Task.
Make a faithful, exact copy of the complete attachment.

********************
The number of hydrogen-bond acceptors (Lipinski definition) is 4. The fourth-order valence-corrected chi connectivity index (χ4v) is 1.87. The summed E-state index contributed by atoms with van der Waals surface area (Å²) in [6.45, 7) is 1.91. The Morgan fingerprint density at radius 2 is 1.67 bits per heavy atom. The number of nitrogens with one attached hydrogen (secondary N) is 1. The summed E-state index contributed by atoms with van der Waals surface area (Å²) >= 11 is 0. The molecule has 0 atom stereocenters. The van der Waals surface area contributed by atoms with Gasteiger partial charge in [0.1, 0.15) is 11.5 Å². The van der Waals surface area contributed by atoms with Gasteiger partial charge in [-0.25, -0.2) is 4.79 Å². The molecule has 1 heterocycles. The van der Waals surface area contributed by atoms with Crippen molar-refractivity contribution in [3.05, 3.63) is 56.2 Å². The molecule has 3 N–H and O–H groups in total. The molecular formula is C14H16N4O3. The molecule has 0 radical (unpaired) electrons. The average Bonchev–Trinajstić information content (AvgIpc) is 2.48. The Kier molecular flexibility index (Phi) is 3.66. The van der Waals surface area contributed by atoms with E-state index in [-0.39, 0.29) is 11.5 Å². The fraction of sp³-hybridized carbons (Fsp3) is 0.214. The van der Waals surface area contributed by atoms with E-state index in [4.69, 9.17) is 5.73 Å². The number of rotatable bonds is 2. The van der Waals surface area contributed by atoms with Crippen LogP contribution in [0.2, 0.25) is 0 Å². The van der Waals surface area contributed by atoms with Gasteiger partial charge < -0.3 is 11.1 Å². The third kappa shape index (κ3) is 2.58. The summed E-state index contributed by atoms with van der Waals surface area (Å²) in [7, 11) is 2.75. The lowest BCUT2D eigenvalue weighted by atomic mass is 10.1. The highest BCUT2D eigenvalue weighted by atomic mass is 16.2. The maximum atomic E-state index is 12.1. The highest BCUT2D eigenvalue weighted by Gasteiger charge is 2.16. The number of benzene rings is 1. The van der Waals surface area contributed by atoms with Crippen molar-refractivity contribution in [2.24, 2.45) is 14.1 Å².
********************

The number of hydrogen-bond acceptors (Lipinski definition) is 4. The fourth-order valence-corrected chi connectivity index (χ4v) is 1.87. The summed E-state index contributed by atoms with van der Waals surface area (Å²) in [6.45, 7) is 1.91. The Morgan fingerprint density at radius 2 is 1.67 bits per heavy atom. The number of nitrogens with one attached hydrogen (secondary N) is 1. The summed E-state index contributed by atoms with van der Waals surface area (Å²) >= 11 is 0. The molecule has 0 atom stereocenters. The van der Waals surface area contributed by atoms with Gasteiger partial charge in [0.1, 0.15) is 11.5 Å². The van der Waals surface area contributed by atoms with Gasteiger partial charge in [-0.25, -0.2) is 4.79 Å². The molecule has 1 heterocycles. The van der Waals surface area contributed by atoms with Crippen molar-refractivity contribution in [3.05, 3.63) is 56.2 Å². The molecule has 3 N–H and O–H groups in total. The molecular formula is C14H16N4O3. The molecule has 0 radical (unpaired) electrons. The average Bonchev–Trinajstić information content (AvgIpc) is 2.48. The Kier molecular flexibility index (Phi) is 3.66. The van der Waals surface area contributed by atoms with E-state index in [-0.39, 0.29) is 11.5 Å². The fraction of sp³-hybridized carbons (Fsp3) is 0.214. The van der Waals surface area contributed by atoms with E-state index in [4.69, 9.17) is 5.73 Å². The number of rotatable bonds is 2. The van der Waals surface area contributed by atoms with Crippen LogP contribution in [0.2, 0.25) is 0 Å². The van der Waals surface area contributed by atoms with Gasteiger partial charge < -0.3 is 11.1 Å². The third kappa shape index (κ3) is 2.58. The summed E-state index contributed by atoms with van der Waals surface area (Å²) in [7, 11) is 2.75. The lowest BCUT2D eigenvalue weighted by atomic mass is 10.1. The highest BCUT2D eigenvalue weighted by atomic mass is 16.2. The maximum atomic E-state index is 12.1. The highest BCUT2D eigenvalue weighted by Gasteiger charge is 2.16. The number of benzene rings is 1. The van der Waals surface area contributed by atoms with Crippen molar-refractivity contribution in [2.24, 2.45) is 14.1 Å².